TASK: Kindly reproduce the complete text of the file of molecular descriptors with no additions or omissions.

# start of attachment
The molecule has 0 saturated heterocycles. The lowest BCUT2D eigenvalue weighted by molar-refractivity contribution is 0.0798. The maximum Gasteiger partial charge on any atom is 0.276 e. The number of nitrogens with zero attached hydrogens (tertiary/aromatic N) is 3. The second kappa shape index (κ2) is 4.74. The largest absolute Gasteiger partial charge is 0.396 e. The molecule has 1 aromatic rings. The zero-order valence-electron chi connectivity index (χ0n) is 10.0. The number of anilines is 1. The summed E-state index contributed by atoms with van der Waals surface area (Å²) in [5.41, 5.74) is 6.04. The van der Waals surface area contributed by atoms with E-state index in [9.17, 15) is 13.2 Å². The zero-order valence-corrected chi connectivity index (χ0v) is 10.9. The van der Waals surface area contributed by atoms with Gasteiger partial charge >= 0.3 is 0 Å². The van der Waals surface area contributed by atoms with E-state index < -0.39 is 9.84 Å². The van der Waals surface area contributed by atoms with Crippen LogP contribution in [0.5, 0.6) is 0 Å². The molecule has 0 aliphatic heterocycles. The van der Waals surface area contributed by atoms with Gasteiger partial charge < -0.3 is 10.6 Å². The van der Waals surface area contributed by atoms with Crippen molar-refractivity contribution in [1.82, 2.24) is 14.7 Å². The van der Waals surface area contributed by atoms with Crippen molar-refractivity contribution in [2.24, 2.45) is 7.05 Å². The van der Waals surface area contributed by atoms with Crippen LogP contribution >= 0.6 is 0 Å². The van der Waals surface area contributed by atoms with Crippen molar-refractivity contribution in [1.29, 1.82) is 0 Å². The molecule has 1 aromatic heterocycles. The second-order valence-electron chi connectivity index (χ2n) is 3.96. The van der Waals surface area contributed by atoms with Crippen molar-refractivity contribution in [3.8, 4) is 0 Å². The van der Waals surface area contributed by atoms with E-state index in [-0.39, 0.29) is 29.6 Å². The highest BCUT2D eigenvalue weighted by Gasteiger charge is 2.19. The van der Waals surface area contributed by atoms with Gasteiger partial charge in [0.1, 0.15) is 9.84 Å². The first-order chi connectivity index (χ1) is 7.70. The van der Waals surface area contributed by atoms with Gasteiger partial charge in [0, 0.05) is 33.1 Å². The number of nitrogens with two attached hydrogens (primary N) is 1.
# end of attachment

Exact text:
The molecule has 0 saturated heterocycles. The lowest BCUT2D eigenvalue weighted by molar-refractivity contribution is 0.0798. The maximum Gasteiger partial charge on any atom is 0.276 e. The number of nitrogens with zero attached hydrogens (tertiary/aromatic N) is 3. The second kappa shape index (κ2) is 4.74. The largest absolute Gasteiger partial charge is 0.396 e. The molecule has 1 aromatic rings. The zero-order valence-electron chi connectivity index (χ0n) is 10.0. The number of anilines is 1. The summed E-state index contributed by atoms with van der Waals surface area (Å²) in [5.41, 5.74) is 6.04. The van der Waals surface area contributed by atoms with E-state index in [9.17, 15) is 13.2 Å². The zero-order valence-corrected chi connectivity index (χ0v) is 10.9. The van der Waals surface area contributed by atoms with Gasteiger partial charge >= 0.3 is 0 Å². The van der Waals surface area contributed by atoms with E-state index < -0.39 is 9.84 Å². The van der Waals surface area contributed by atoms with Crippen LogP contribution in [0.5, 0.6) is 0 Å². The molecule has 0 aliphatic heterocycles. The van der Waals surface area contributed by atoms with Gasteiger partial charge < -0.3 is 10.6 Å². The van der Waals surface area contributed by atoms with Crippen molar-refractivity contribution in [1.82, 2.24) is 14.7 Å². The van der Waals surface area contributed by atoms with Crippen molar-refractivity contribution in [2.24, 2.45) is 7.05 Å². The van der Waals surface area contributed by atoms with Crippen LogP contribution >= 0.6 is 0 Å². The van der Waals surface area contributed by atoms with Crippen molar-refractivity contribution in [1.29, 1.82) is 0 Å². The molecule has 1 aromatic heterocycles. The second-order valence-electron chi connectivity index (χ2n) is 3.96. The van der Waals surface area contributed by atoms with Crippen molar-refractivity contribution in [3.8, 4) is 0 Å². The van der Waals surface area contributed by atoms with E-state index in [-0.39, 0.29) is 29.6 Å². The highest BCUT2D eigenvalue weighted by Gasteiger charge is 2.19. The van der Waals surface area contributed by atoms with Gasteiger partial charge in [0.1, 0.15) is 9.84 Å². The first-order chi connectivity index (χ1) is 7.70. The van der Waals surface area contributed by atoms with Gasteiger partial charge in [0, 0.05) is 33.1 Å². The number of nitrogens with two attached hydrogens (primary N) is 1.